When Nvidia announced its intention to purchase Arm in a $40 billion deal, it marked the start of an expected 18-month process that would see Arm shift from SoftBank to Nvidia.

That period of time, even for a large transaction, is a long time, according to Gartner vice president analyst Alan Priestley.

“They’re obviously going to expect challenges. The fact that they’re projecting it’s going to take that time, a lot can happen in the [semiconductor] industry in 18 months,” he told ZDNet.

“A lot can happen in this world in 18 months so the market might be dramatically different at the end of this closed time.”

It was only a little under 18 months ago that the US really started ratcheting up its trade war with China by placing Huawei on its Entity List, which impacted Arm directly by forcing it to suspend work with the Chinese giant.


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Business school students are bracing for an uncertain job market this coming school year as many traditional corporate recruiters shelve their usual fall hiring plans.

At a time of year when many business school students are polishing their networking skills and getting their business haircuts, a number of big companies, including consulting giant PricewaterhouseCoopers, say there will be no jobs on offer to second-year M.B.A. candidates looking to lock down a position before they graduate in 2021.

The murky job market has both students and schools worried. M.B.A. students can pay hundreds of thousands of dollars to attend some of the top programs for the promise of an accelerated career and higher salary. Schools market strong job-placement rates to prospective students; those rates ranged between 80% to 90% for many highly ranked programs before the pandemic hit.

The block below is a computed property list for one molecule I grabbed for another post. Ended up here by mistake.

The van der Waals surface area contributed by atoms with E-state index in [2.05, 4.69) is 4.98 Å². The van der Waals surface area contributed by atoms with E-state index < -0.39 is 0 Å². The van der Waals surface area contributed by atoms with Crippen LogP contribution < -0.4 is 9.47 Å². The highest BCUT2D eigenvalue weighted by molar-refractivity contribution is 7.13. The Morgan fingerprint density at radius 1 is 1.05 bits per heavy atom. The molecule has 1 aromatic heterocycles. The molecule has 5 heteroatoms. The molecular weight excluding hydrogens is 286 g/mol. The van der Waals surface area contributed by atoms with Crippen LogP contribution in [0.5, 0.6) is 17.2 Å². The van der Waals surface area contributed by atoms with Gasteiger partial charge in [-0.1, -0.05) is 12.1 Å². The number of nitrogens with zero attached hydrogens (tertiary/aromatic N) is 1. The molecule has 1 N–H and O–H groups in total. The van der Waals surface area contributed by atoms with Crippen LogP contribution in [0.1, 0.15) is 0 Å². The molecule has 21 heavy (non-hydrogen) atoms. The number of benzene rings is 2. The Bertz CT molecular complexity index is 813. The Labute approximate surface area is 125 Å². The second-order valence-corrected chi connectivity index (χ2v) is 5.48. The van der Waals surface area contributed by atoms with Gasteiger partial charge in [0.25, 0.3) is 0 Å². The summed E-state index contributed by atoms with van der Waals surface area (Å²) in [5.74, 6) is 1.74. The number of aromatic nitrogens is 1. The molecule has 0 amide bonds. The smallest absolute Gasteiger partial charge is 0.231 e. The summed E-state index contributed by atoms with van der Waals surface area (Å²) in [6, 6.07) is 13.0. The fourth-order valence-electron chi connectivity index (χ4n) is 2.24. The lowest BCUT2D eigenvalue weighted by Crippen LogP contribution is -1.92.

PwC said it has no plans to hire up to 100 second-year M.B.A.

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Three of India’s top swimmers will begin two months of training in Dubai next month, sports officials said on Saturday, ending an agonising wait that drove one of them to the verge of retirement ahead of next year’s Tokyo Olympics.

Six Indian swimmers had achieved the lower, or B, Olympic qualification for the Tokyo Games before the Covid-19 pandemic forced them out of the pool in March.

India has since allowed some sports facilities to reopen for training, but pools remain closed, prompting freestyle swimmer Virdhawal Khade to announce in June that he was considering retirement.

That now looks unlikely after the Sports Authority of India (SAI) announced Khade (50-metre freestyle), Srihari Nataraj (100-metre backstroke) and Kushagra Rawat (400-metre freestyle) will train at Dubai’s Aqua Nation Swimming Academy from the first week of September.

‚ÄúThis decision was taken … as swimming pools in India are not yet accessible as a

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